The numbers lay bare the scale of the devastating affect the coronavirus crisis has had on firms – and how councils have tried to help steer them through the lockdown using Government funds.
Shropshire Council had paid out £80.1m to businesses in the area by August 9, while Telford & Wrekin Council distributed £29.6m, figures from the Department for Business, Energy and Industrial Strategy show.
For Shropshire, it means the council has paid out 87 per cent of the money available and in Telford it is 84 per cent, meaning £11.6m and £5.7m respectively has not yet been claimed.
The money has come from two government schemes, the Small Business Grants Fund and the Retail, Hospitality and Leisure Business Grants Fund.
Under the scheme, grants of between £10,000 and £25,000 were made available for small and medium-sized businesses to support them through the pandemic.
Both close on Friday, with the Local Government Association (LGA) calling for councils to use any leftover cash to divert into helping revive local economies.
The cash is provided for a business property so firms with multiple outlets can receive more than one payment.
Councils across England had paid out 88 per cent of the £12.3 billion in funding by August 9, which meant £1.5bn was still available across the country.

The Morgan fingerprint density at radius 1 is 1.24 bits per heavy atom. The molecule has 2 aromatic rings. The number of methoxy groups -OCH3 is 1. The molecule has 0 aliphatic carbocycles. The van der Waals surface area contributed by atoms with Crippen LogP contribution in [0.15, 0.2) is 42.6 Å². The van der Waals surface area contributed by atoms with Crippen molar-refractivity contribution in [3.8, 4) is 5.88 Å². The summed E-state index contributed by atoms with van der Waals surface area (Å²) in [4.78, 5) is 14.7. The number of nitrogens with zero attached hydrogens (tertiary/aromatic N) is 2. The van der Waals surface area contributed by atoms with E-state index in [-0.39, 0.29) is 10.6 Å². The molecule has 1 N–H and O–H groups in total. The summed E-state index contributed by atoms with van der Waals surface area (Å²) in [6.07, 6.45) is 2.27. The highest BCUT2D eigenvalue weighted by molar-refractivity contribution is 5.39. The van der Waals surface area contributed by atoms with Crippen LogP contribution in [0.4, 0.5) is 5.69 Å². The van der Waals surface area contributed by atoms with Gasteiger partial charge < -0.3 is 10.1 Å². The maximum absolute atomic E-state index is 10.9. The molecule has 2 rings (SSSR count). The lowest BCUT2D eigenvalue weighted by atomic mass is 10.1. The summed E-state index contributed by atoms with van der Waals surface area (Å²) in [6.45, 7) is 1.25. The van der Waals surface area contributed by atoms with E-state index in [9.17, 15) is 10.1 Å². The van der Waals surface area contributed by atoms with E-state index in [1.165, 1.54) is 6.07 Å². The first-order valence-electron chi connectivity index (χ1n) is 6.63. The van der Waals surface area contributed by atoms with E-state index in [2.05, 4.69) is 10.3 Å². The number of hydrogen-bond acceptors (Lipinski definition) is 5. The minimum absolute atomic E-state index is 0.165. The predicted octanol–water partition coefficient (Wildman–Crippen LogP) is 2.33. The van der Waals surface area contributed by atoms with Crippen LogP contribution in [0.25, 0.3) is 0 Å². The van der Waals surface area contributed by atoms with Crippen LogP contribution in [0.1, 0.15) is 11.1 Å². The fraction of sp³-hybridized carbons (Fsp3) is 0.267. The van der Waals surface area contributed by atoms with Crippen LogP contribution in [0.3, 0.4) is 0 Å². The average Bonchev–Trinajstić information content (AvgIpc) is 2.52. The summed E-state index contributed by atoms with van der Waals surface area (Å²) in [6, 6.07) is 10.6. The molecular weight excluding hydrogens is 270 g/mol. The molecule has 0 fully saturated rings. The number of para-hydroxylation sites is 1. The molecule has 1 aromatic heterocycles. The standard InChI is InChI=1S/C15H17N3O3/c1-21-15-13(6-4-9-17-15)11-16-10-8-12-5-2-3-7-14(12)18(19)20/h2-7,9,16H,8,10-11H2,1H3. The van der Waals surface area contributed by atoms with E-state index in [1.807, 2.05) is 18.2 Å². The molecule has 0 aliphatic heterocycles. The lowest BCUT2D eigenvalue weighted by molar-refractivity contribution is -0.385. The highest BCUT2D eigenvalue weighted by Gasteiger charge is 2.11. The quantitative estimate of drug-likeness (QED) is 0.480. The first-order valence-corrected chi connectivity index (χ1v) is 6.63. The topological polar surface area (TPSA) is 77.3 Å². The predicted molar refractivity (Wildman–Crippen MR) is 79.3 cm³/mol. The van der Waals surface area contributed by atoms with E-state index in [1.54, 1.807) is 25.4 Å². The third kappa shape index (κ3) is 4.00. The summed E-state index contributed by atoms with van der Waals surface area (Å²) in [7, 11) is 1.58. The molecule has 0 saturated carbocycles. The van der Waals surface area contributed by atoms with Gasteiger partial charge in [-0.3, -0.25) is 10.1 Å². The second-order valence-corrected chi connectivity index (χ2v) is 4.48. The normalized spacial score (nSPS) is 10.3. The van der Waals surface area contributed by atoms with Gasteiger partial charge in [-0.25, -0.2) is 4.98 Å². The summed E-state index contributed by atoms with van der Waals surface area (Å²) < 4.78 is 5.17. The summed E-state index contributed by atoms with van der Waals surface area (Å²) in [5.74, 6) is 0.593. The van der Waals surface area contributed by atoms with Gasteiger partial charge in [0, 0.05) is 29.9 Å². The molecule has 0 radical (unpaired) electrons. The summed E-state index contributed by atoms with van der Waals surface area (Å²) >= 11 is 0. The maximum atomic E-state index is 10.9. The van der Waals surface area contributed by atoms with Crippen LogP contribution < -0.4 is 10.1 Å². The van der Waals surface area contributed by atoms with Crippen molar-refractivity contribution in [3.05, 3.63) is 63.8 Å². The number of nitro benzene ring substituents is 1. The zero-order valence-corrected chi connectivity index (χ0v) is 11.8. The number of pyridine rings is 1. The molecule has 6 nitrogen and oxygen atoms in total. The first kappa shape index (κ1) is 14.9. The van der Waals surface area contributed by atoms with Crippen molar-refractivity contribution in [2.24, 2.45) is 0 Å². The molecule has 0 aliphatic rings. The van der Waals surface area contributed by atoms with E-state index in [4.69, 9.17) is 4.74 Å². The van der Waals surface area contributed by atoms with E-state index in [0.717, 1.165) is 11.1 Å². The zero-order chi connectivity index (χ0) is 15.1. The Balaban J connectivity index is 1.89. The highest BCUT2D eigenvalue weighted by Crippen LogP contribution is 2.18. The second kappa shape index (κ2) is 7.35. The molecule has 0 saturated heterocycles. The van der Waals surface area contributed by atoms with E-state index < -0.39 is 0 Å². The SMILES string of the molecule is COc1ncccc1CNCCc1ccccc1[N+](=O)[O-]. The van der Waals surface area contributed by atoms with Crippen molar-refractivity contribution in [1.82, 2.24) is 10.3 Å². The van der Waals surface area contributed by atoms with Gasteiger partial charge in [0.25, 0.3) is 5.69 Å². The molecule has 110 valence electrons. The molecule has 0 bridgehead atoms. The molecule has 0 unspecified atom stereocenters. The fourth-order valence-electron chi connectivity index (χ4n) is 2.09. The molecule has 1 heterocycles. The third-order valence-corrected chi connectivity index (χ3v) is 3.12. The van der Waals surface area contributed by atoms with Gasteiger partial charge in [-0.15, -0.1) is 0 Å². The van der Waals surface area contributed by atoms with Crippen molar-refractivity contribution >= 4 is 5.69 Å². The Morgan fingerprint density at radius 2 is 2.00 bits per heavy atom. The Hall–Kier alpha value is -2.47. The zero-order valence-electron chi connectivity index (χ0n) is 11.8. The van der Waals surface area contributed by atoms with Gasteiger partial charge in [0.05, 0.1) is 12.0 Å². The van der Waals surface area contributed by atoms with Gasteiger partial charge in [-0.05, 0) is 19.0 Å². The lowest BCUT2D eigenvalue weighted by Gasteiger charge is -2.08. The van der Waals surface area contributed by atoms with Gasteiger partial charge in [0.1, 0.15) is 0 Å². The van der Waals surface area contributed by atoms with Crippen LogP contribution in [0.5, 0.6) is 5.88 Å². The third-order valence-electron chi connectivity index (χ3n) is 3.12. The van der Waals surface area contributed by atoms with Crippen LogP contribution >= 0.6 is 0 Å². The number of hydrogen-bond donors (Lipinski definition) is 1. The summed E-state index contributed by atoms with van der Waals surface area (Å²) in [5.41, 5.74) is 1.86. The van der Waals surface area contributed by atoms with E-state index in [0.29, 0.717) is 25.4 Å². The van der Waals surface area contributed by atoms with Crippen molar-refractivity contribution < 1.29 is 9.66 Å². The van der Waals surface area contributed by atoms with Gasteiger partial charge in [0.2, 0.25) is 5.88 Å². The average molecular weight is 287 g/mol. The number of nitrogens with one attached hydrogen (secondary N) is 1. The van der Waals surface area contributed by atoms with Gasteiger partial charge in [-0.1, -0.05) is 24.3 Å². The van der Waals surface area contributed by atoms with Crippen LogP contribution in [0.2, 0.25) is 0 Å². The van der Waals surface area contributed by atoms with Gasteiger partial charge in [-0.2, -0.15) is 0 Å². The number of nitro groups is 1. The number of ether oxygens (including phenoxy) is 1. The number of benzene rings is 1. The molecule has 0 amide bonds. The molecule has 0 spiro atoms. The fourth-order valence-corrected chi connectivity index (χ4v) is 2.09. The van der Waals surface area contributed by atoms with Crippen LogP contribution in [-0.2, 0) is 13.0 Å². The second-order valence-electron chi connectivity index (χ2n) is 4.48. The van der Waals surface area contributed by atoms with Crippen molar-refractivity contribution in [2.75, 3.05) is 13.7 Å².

Richard Watts, chairman of the LGA’s resources board, said: “The Government needs to commit to redistributing any unspent resources from the original schemes, including any clawed back, to councils to be spent on local efforts to help further support businesses and reboot local economies.”
A third Local Authority Discretionary Grant Fund worth up to £25,000 was launched in May for small and micro businesses that are not eligible for the other schemes. That also closes on Friday.
Separate Department for Business, Energy and Industrial Strategy figures show £1.5m had been paid out to Telford and Wrekin businesses through the fund by July 5, and £1.4m in Shropshire. Across England, the figure stood at around £239m.
The Federation of Small Businesses is calling for another round of the discretionary grant – worth up to £617m – to be issued to councils.
“For small businesses, councils and government, now is not the time to delay,” said the group’s national chairman Mike Cherry.
“With some sectors still struggling to reopen, local lockdowns curtailing efforts by firms to get back to business and the spectre of a potential second wave of the virus, we must act now and take the necessary steps needed to prop up small firms who are the backbone of the economy.”
A Department for Business, Energy and Industrial Strategy spokesman added: “Around 92 per cent of eligible small businesses nationally have now received government grants totalling almost £11bn as part of a wider package of support for businesses worth £160bn.
"We are working with local councils to ensure funds get to as many eligible small business owners as possible.
“Businesses that are eligible but have not yet received grant funding should speak to their local council as soon as possible.”